info = self.get_account_info()
    if not previous:
      previous = info["frontier"]
    before_balance = info["balance"]
    block = {
      "type": "state",
      "account": address_self,
      "previous": previous,
      "representative": new_representative,
      "balance": before_balance,
      #link in this case is 0
      "link": "0000000000000000000000000000000000000000000000000000000000000000"
    }
    block_hash = hash_block(block)
    signature = sign(private_key_self, block_hash)
    block["signature"] = signature
    if work:
      block["work"] = work
    return self.send_process(block, "change")
  ...

Hashing Blocks

Before being signed, the block must be hashed. The resulting block hash is what you usually seen used to identify blocks (eg, to find a block on the block explorer, you would give it the block hash).

Let's look at Bananopie's hash_block function:

def hash_block(block) -> str:
  blake_obj = blake2b(digest_size=32)
  blake_obj.update(hex_to_bytes(PREAMBLE))
  blake_obj.update(hex_to_bytes(get_public_key_from_address(block["account"])))
  blake_obj.update(hex_to_bytes(block["previous"]))
  blake_obj.update(hex_to_bytes(get_public_key_from_address(block["representative"])))
  padded_balance = hex(int(block["balance"])).replace("0x","")
  while len(padded_balance) < 32:
    padded_balance = '0' + padded_balance
  blake_obj.update(hex_to_bytes(padded_balance))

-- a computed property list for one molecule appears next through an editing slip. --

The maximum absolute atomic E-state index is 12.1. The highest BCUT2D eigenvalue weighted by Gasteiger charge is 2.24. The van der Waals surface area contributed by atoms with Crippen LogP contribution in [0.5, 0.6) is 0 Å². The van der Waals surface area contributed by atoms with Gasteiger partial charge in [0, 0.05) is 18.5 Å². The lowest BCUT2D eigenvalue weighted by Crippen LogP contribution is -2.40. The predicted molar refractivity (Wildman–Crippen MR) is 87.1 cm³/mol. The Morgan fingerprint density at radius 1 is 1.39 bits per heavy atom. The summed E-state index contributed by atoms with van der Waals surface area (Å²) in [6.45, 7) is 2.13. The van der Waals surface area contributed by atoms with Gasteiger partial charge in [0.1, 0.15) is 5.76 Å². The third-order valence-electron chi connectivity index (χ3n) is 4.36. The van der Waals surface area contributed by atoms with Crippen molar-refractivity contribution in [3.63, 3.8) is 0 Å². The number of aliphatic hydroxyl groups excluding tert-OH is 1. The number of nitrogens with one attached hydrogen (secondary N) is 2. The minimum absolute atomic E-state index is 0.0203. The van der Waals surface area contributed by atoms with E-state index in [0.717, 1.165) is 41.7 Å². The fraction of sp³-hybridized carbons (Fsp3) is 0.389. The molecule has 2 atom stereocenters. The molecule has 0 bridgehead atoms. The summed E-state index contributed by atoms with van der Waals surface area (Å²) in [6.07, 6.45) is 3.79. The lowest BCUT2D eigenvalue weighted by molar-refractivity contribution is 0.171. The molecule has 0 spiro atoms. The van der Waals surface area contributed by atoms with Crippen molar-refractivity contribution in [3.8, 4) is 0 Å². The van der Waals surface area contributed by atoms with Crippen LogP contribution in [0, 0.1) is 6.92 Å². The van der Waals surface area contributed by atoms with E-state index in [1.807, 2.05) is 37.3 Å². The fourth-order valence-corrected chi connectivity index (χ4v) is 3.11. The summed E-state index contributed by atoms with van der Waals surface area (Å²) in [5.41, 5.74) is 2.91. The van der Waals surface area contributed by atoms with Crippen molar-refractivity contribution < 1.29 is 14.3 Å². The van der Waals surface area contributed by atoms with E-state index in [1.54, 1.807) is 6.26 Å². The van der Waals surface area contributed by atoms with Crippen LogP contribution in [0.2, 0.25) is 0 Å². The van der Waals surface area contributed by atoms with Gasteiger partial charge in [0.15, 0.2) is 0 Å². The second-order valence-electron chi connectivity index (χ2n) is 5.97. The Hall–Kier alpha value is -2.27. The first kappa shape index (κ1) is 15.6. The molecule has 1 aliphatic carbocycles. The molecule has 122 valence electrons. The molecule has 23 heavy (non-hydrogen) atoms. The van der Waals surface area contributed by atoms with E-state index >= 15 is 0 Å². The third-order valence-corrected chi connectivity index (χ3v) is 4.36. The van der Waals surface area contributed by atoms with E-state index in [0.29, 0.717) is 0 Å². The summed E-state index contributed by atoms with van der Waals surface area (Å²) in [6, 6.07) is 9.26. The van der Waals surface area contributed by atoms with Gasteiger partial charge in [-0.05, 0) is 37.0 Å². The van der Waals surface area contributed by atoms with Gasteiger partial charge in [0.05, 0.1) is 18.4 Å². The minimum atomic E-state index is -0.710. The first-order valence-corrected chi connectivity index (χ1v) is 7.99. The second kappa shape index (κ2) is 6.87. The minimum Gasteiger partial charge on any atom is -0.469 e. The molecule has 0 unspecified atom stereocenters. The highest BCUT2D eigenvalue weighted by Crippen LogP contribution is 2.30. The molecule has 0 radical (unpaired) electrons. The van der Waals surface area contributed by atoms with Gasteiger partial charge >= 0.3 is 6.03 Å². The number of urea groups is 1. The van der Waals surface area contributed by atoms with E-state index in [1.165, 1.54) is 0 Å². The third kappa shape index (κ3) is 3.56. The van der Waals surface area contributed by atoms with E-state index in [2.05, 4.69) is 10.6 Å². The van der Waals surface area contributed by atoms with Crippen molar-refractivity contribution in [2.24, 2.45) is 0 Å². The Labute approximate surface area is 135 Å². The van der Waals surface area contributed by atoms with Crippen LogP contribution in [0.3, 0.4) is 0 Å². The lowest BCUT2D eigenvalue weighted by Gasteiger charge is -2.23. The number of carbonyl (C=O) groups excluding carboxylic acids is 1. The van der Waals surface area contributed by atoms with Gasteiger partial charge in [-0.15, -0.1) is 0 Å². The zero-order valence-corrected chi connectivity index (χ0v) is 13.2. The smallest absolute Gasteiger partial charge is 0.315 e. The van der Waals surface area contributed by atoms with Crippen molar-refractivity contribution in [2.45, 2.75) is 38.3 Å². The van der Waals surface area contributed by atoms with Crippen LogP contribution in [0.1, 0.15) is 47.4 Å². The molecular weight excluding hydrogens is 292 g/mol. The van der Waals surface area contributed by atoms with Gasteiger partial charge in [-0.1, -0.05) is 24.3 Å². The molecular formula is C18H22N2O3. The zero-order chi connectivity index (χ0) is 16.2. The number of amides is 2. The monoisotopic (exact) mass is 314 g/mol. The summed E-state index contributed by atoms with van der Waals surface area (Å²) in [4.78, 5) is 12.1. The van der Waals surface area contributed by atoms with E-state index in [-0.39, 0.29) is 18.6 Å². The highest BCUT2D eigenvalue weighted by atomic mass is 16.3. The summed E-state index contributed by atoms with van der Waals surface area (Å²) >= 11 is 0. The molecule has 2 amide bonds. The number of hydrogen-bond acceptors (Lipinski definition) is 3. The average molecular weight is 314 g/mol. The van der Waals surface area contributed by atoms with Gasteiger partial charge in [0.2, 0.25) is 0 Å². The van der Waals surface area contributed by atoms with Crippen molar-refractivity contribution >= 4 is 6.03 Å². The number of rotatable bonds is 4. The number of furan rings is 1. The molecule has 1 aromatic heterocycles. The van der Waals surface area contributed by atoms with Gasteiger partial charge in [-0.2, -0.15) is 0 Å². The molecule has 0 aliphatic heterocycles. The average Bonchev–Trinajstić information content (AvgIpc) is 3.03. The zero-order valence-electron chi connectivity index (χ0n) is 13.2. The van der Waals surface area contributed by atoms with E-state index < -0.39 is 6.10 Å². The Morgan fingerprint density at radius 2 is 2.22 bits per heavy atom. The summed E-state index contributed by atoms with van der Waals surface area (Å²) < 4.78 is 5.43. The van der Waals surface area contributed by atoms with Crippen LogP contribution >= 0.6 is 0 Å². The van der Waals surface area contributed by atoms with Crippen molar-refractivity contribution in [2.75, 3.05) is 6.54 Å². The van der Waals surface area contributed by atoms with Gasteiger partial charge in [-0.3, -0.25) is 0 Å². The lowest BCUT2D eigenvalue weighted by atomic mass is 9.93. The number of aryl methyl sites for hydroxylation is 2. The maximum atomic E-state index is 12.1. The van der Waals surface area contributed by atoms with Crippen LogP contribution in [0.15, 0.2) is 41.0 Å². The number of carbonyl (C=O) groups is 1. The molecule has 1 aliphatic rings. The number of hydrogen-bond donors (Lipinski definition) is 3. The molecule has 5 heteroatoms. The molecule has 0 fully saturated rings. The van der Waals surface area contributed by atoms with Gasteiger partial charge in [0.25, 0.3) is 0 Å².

blake_obj.update(hex_to_bytes(block["link"]))
  #return hash
  return bytes_to_hex(blake_obj.digest())

digest_size=32 means that the blake2b hash will have a 32 byte output, which makes sense, since block hashes are supposed to be 32 bytes.

The input for the hash is the preamble, the public key of the "account" field of the block, the "previous" of the block (hash of the previous block), the public key of the "representative" field of the block (the new/unchanged representative of the address), the "balance" field of the block, and the "link" field of the block, all concatenated.

For both Banano and Nano, the PREAMBLE in hexadecimal is 0000000000000000000000000000000000000000000000000000000000000006 (0x6). You see, Nano used to have different block types, each with it's own preamble: send (0x2), receive (0x3), open (0x4), change (0x5). Now, everything is a state block, so all preambles are 0x6.

A preamble could also be used to make sure Nano blocks can't be broadcasted to a Nano fork, and vice versa (prevent replay attacks). But as mentioned, Banano and Nano actually use the same preamble, so this actually isn't the case.

Signing Blocks